Brooklyn Brownstone

Screenshot: Insomniac Games / Kotaku

I just love a beautiful Brooklyn building, and this one stood out to me.

Madison Square Garden

Screenshot: Insomniac Games / Kotaku

Madison Square Garden squats on top of Penn Station, the transit hub that every bridge and tunnel brat is all too familiar with. Though Spider-Man 2 calls Penn Station Square Station, and the Garden is bizarrely in Hell’s Kitchen (it’s in Midtown IRL), it has all the markings of the world’s most famous arena, from the litter on the ground to the pedestrians in hockey jerseys. It is, after all, where both the New York Knicks and New York Rangers play. All it’s missing is the distinct sense of dejection you get when you miss the final, late-night LIRR train after a night out on the town.

Museum of Natural History

Screenshot: Insomniac Games / Kotaku

Though it’s not called the American Museum of Natural History in-game, it’s clear that this building is a nod to the famous Upper West Side landmark.

Central Park Castle

Screenshot: Insomniac Games / Kotaku

Belvedere Castle is technically not a castle, but a folly, or a building that’s mostly decorative. It sits on top of a rocky outcropping in Central Park, and offers beautiful views of the surrounding area. It’s open to visitors, if you want to check it out IRL.

Little Italy

Screenshot: Insomniac Games / Kotaku

You know I had to head to Little Italy to salute my Italians.

Times Square

Screenshot: Insomniac Games / Kotaku

It is far less stressful to visit Times Square in Spider-Man 2 than it is in real life, I promise you.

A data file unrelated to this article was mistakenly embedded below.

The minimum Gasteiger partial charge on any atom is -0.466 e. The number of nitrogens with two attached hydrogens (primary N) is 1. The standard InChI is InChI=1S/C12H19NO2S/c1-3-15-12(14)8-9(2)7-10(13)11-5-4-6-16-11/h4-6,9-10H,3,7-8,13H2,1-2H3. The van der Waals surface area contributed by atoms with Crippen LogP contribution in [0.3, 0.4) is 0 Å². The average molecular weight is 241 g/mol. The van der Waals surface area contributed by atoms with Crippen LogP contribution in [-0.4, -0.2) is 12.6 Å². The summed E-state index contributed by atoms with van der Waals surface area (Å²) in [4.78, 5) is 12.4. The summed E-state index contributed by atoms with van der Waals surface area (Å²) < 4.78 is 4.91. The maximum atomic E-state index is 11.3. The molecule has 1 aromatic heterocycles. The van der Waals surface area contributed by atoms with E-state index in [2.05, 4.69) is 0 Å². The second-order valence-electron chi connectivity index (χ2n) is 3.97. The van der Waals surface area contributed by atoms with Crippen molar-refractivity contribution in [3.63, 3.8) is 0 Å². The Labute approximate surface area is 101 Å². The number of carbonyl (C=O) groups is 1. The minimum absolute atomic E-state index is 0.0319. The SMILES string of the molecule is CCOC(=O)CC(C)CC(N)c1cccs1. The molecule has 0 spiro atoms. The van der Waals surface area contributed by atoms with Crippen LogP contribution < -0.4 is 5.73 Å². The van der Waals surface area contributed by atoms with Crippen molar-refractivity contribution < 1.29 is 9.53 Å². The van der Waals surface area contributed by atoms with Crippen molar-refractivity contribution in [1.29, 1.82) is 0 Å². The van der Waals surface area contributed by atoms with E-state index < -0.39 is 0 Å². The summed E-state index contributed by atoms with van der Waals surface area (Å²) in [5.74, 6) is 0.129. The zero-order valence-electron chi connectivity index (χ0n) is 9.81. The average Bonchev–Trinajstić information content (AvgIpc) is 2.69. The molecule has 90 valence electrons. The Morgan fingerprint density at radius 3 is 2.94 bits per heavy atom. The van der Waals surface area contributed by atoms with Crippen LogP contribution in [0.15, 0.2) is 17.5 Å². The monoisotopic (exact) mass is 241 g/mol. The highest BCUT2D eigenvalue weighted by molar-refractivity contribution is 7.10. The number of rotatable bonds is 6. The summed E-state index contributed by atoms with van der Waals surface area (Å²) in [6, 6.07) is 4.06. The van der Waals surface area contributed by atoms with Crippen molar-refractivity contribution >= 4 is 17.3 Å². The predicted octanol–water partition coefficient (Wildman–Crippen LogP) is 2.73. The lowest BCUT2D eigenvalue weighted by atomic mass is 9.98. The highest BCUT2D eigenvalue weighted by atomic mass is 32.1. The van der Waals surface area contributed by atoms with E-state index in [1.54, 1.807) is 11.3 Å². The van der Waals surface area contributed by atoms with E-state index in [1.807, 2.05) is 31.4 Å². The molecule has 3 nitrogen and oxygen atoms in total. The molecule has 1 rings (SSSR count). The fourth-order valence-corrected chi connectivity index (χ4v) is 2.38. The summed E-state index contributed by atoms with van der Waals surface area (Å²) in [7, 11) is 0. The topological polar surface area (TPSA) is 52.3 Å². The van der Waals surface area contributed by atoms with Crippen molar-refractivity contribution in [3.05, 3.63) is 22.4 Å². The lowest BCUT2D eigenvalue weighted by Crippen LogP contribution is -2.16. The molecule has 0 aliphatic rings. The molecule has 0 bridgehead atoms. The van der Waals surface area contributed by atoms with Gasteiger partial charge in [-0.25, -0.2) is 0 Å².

Williamsburg Rooftop Pool

Screenshot: Insomniac Games / Kotaku

You haven’t fully assimilated to the bougie Williamsburg world until you’ve paid too much money for a day pass at a rooftop pool. Spidey can go for free.

Maimonides Park/Cyclones Stadium

Screenshot: Insomniac Games / Kotaku

The Brooklyn Cyclones are a minor league baseball team with one of the best stadiums ever—Maimonides Park in Coney Island. Not only do you get the view of the amusement park when attending games there, but you can enjoy some fantastic beers thanks to the Coney Island Brewery being right there.

The Solomon R. Guggenheim Museum

Screenshot: Insomniac Games / Kotaku

The Guggenheim, a modern and contemporary art museum resting on the eastern edge of Central Park, pissed off a lot of people when it was first built. It broke with NYC architectural tradition and “crushed the notion that buildings should have a ground floor, a first floor and so on,” according to NPR. And the bizarre, alien-like building looks incredibly real in Spider-Man 2.

Apollo Theatre

Screenshot: Insomniac Games / Kotaku

The iconic Apollo Theatre is technically in Spider-Man 2, it’s just called the Phoebus (which is just another name for Apollo). The Harlem-based theatre is a historic site that has centred Black performers since the 1930s. It’s also home to the TV show Showtime at the Apollo.

Are there any excellent NYC landmarks we missed?